A coalition of groups seeking to overturn Alabama’s strict new immigration law have asked a federal judge to block implementation of the law in a filing today.
The ACLU, SPLC and National Immigration Law Center were among the 38 plaintiffs that filed suit against the law earlier this month, calling it an anti-American law that violated the Constitution and would lead to racial profiling.
“Plaintiffs respectfully submit that this Court should enjoin HB 56 because it is a blatantly unconstitutional state law that regulates immigration and will require Alabama state and local officers to violate core constitutional rights,” says the filing, made in U.S. District Court in Huntsville.
A request for comment from Attorney General Luther Strange’s office was not immediately returned.
HB56, signed into law by Gov. Robert Bentley on June 9, makes it a crime to be an undocumented alien in Alabama and for aliens to work in Alabama. In addition, the law:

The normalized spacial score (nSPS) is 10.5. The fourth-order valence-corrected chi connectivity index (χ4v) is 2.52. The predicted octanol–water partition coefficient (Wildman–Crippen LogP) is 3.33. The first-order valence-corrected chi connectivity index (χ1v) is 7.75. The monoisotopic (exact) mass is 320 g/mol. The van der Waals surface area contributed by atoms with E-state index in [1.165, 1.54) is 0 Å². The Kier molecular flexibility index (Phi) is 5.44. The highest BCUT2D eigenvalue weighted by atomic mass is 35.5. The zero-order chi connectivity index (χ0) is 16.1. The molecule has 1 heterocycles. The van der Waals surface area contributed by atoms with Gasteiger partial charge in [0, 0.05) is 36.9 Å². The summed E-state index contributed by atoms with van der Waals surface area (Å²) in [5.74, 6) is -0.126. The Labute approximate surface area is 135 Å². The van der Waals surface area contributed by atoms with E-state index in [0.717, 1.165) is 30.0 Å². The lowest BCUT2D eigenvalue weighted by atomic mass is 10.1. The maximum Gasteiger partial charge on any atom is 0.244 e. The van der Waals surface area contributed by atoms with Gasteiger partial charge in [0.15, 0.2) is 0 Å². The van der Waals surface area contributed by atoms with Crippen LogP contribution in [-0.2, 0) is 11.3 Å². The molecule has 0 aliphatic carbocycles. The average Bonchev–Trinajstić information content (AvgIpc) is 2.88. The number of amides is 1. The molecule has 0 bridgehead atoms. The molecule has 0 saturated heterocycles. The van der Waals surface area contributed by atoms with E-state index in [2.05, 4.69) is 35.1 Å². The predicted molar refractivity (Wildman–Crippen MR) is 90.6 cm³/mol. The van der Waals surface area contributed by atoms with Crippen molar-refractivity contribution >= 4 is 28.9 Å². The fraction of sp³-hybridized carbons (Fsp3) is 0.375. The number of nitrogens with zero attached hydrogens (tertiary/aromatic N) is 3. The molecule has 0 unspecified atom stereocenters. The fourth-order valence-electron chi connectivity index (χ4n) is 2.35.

– Allows law enforcement officers to detain individuals they have a “reasonable suspicion” of having questionable immigration status;
– Requires proof of citizenship to be carried at all times;
– Requires school districts to ask for the immigration status of students;
– Bans undocumented aliens from attending post-secondary schools;
– Makes it illegal to give an undocumented worker a ride to work;
– Provides non-criminal penalties for businesses that employ undocumented aliens;
– Requires businesses to enroll in the E-Verify program starting April 1, 2012.
Defenders of the law say it is a response to the federal government’s lack of action on enforcing immigration laws, and claim it will boost employment in the state.
The request for a preliminary injunction says the law’s intent is “to control which classes of immigrants can enter and the conditions under which they can remain in Alabama – a brazen usurpation of the federal government’s exclusive authority.”
If the injunction is not granted, most provisions of the law will go into effect on Sept. 1.
– posted by Brian Lyman